3 Card Poker Rules and Strategy

3 Card Poker
John P.

3 Card PokerIn keeping with my ongoing theme of posting casino games, I present for your entertainment the classic 3 Card Poker! (Don’t forget we’ve also got Blackjack and Roulette.)

3 Card Poker (or tri-card poker as it’s also called) is an American version of a British game called Brag. This game originated over three hundred years ago as a game known as Primero, a fast-moving betting game using only three cards. As the game evolved, it became known as Post-and-Pair and then again as Brag. This game made it to the States as Casino Brag and Brit-Brag, but eventually evolved again into the game we now know as 3 Card Poker.

The game is comprised of two different components and here is how they are played…

Ante and Play

For ante-and-play, the player places an ante bet before receiving cards. The player is then dealt cards and after seeing them, can choose to fold the cards and lose the ante, or continue playing and raise by placing a bet equal to the ante bet.

When continuing to play, there are three possible outcomes:

  • The dealer does not ‘qualify’. To qualify, the dealer must have a hand of a queen high or better. If the dealer does not qualify, the ante bet is paid out even money, but the play bet is simply returned.
  • If the dealer does qualify, the player wins if his hand is of higher value than the dealer’s, and gets paid out even money on both his ante and play bets.
  • If the dealer’s hand is of higher value, the dealer takes the Ante and Play bets.

In real casinos rules vary on what happens when the hands are of exactly equal value: some give the player their money back, others pay even money on the bet. So seek out the tables with the most favorable rules.

In our game below keep in mind that if you choose to continue your bet is automatically doubled. So if you have a crappy hand make sure and fold to avoid the larger wager.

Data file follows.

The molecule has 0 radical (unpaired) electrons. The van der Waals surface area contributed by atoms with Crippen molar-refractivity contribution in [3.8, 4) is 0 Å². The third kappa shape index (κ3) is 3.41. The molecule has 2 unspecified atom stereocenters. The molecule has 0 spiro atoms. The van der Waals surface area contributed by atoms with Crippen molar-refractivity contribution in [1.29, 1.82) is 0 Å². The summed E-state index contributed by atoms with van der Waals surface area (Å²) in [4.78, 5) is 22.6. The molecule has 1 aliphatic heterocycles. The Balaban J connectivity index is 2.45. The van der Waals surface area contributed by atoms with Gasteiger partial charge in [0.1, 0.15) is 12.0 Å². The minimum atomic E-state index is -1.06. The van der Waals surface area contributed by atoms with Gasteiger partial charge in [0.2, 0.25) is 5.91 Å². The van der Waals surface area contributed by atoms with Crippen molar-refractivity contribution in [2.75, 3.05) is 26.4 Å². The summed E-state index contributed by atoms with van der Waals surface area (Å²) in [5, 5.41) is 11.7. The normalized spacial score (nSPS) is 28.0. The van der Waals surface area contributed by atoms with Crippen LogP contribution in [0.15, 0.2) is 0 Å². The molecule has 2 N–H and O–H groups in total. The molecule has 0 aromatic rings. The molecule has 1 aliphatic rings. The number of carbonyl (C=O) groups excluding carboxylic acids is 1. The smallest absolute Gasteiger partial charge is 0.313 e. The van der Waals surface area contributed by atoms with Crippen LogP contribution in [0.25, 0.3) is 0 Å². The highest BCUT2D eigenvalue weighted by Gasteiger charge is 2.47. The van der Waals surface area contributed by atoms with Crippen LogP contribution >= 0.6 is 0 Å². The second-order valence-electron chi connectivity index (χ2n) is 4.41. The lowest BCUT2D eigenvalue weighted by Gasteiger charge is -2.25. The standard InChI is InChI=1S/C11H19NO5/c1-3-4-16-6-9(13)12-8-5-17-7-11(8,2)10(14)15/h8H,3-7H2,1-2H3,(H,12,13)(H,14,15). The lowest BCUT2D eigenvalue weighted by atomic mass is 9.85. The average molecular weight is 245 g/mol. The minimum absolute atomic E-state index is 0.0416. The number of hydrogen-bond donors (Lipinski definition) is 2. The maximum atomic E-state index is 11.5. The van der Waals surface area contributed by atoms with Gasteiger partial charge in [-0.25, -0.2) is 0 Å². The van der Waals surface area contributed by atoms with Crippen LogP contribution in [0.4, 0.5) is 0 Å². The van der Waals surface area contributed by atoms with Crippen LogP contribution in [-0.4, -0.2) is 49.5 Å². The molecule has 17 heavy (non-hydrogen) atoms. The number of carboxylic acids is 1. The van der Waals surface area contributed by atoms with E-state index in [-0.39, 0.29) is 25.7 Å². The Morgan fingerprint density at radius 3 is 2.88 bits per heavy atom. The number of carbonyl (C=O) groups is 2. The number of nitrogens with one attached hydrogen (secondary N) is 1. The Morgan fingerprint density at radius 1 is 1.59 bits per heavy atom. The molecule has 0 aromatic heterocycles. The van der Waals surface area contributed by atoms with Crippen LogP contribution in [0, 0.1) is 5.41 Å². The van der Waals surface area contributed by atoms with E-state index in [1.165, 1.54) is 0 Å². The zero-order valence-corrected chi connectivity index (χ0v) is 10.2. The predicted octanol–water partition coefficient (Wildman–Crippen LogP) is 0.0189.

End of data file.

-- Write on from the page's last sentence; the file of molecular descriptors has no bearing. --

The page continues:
Pair Plus

Pair plus is a simple bet on the cards with a payout for all hands of a pair or better. Below are the probabilities associated with various combinations of cards:

Probabilities – Three Card Poker
Ways to draw 3 cards out of 52 = 22100
Hand Combinations Percentage
Straight flush 48 0.22%
Three of a kind 52 0.24%
Straight 720 3.26%
Flush 1096 4.96%
Pair 3744 16.94%
High card 9720 43.98%
None 6720 30.41%

The payouts associated with the various winning combinations also vary among casinos, so again its imperative to seek out the ones where you have the greatest likelihood of winning. In the game we have below, it offers the most favorable odds (payout table 1), but if you were to play at a table with any of the lesser payouts you’d quickly learn that the difference is enormous.

Even a 2.3% advantage to the house is huge, so the Pairs Plus bet is not a very good one. In fact, 3 card poker is not a very good casino game at all as far as odds are concerned.

Payoff Tables for Pairplus
Hand Payout #1 Payout #2 Payout #3 Payout #4 Payout #5 Payout #6
Straight flush 40 to 1 40 to 1 35 to 1 50 to 1 40 to 1 40 to 1
Three of a kind 30 to 1 25 to 1 25 to 1 30 to 1 30 to 1 30 to 1
Straight 6 to 1 6 to 1 6 to 1 6 to 1 5 to 1 6 to 1
Flush 4 to 1 4 to 1 4 to 1 3 to 1 4 to 1 3 to 1
Pair 1 to 1 1 to 1 1 to 1 1 to 1 1 to 1 1 to 1
House advantage 2.32% 3.49% 4.58% 5.10% 5.57% 7.28%

The Game


  1. Catbert says

    Ah, Johnny…you’re a man after my own heart! As you know, I was in Vegas a few weeks back and this is my absolute favorite game! Why? It can be played in any state of inebriation! So of course, I was playing it at several casinos over the week I was there. Best night: I hit 2 straight flushes in four hands. I was betting heavy on top and left the table up several G. Of course, they took it back over the next several days, but what the heck….they always do!

  2. says


    I wouldn’t say that I play much, but when I do play it is exclusively in casinos. I do not play any online casinos.

    I view gambling as an expensive entertainment option. I am not going to be able to change my lifestyle by gambling, so really it’s just for the excitement that accompanies the experience of going to the casino. All of the flashing lights, free drinks, and people in every emotional state from exuberant to dejected.

    So, having said all that, I rarely gamble more than $200 in a single day. In Vegas I don’t think I’ve ever lost more than $500 in a single trip. By comparison I usually stay at the Venetian (~$300 per night), watch $100 per ticket shows, and eat expensive meals. So, hopefully this demonstrates that I treat gambling money as discretionary. I spend far more on the buffets, shopping and Cirque du Soleil!


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